Space, The Final Frontier

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quicksilver-wsr
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Re: Being Neil Armstrong

Post by quicksilver-wsr »

I watched this excellent doco when it was first broadcast - which was some time ago. It was, in fact, originally released in 2009, several years before Armstrong became ill and died.

It should be pointed out that the man himself did not cooperate with the film-makers to the extent of actually allowing himself to be filmed for the programme. Instead, what we saw was the presenter sending a succession of e-mails to him inviting him to take part, followed by Armstrong's very gracious replies, each of which amounted to a polite "no".

People have formed the impression down the years that Armstrong was something of a recluse, but he was actually very active in education and research circles. He just didn't court publicity in the way that - say, for example - Buzz Aldrin has always done. And people generally couldn't understand why Armstrong didn't financially exploit his position as the first man on the Moon. It was out of these factors that the "recluse" myth grew and grew.

Nigel

f1steveuk
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Re: Being Neil Armstrong

Post by f1steveuk »

I worked on two doco's on manned spaceflight, our Russian liason was Alexi Leonov, and we were supposed to get Armstrong in the US, but at the last minute we were given Al Sheperd. Al was brilliant, and to be honest I prefered the choice of NASA, Al had done more, being heavily involved in manangement while he was grounded. I did ask Al what had happened to Armstrong and he simply said, "does it all the time, he is just so fed up with the same questions, EVERY time, plus he knows, he didn't do it alone, he likes others to get some screen time!!" We later got a letter of apology from Armstrong, and I took the chance to ask if this was true (not nameing my source), and I got a three page letter, hand written (which I still have) confirming that after the first two years of " What was it like? Who chose the words? etc etc" it was begining to take the shine off it, and as he "I was just the tip of the pyramid, the other guys, both off, and on the ground deserve their say". Jim Lovell on the other hand loved it, as long as he got to promote his resturant!!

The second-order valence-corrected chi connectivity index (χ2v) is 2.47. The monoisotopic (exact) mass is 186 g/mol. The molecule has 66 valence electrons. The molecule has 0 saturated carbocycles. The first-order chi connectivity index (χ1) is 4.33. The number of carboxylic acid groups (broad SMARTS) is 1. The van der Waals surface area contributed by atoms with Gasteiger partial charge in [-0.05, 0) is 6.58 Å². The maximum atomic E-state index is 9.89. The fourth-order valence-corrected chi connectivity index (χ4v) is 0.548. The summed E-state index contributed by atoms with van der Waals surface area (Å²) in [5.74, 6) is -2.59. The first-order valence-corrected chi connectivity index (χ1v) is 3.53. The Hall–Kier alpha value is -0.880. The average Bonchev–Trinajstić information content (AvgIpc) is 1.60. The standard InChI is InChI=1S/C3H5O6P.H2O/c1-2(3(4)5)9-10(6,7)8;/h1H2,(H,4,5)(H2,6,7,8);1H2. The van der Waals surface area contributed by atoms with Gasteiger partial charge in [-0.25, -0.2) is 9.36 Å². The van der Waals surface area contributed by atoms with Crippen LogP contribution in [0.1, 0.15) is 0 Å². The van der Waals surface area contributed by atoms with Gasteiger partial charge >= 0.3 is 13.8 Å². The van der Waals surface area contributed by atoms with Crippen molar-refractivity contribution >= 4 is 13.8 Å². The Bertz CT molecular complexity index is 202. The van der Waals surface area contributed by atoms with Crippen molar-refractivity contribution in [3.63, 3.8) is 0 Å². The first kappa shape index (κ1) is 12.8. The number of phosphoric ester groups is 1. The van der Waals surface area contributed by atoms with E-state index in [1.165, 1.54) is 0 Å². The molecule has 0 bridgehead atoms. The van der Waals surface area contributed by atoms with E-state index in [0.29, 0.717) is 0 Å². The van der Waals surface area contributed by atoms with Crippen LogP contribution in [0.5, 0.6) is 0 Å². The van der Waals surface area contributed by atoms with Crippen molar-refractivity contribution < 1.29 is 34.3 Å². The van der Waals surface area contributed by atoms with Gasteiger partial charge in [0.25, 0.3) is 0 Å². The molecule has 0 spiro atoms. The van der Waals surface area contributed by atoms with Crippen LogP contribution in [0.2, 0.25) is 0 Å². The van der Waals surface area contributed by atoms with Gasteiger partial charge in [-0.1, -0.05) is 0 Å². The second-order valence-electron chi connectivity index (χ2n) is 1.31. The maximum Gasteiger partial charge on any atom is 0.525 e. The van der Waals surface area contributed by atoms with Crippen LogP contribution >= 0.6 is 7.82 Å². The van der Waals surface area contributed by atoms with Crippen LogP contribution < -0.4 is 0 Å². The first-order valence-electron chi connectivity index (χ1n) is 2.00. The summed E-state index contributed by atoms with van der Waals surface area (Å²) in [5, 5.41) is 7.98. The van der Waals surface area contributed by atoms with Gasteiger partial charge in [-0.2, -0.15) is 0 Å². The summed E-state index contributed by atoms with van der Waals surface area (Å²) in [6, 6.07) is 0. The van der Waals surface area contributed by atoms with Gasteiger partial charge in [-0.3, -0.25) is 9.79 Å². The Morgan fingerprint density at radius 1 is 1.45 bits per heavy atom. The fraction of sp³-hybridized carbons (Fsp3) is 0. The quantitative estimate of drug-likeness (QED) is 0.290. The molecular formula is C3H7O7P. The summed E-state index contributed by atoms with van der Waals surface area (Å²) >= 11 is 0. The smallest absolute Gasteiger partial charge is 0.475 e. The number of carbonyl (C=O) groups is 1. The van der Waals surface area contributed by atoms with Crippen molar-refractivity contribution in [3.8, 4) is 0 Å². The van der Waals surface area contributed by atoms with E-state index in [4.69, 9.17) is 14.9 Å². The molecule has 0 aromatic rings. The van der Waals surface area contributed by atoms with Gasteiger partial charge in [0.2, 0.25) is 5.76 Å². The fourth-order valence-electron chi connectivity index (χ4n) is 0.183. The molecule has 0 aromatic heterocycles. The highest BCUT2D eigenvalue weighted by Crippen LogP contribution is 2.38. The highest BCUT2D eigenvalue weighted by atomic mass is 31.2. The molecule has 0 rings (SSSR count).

Steve Holter, UK and France, and sometimes reality....................

quicksilver-wsr
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Re: Being Neil Armstrong

Post by quicksilver-wsr »

We brought Buzz Aldrin to the UK on a couple of occasions - in 1989 and 1995 - for some promotional activities, which meant I got to spend a lot of time with him, travelling from place to place by road and air, and hanging around at various functions. I never once asked him what it was like on the Moon. It must be the most mind-numbing question, when it comes at them time after time after time.

If they are being paid to answer the question "on air", so to speak, then I guess that's different. But in normal situations, I wouldn't have dreamed of asking. It's all been said so many times before.

I didn't have any dealings with Neil Armstrong, so can't comment from personal experience. But, for the right fee, you could book him as a speaker not so many years ago. So maybe he would answer if the price was right, I don't know. He seemed a really good guy, from all accounts, so that's not a criticism.

I had asked Gene Cernan on tape back in '86 what it felt like to be on the Moon. I got it out of the way on that one occasion - but it was for my readers' benefit more than mine. It was something that from a journalistic standpoint you had to ask once. You want the guys to respect you on some level, so you don't ask them the tedious questions.

Nigel

Jordangbr
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Re: Being Neil Armstrong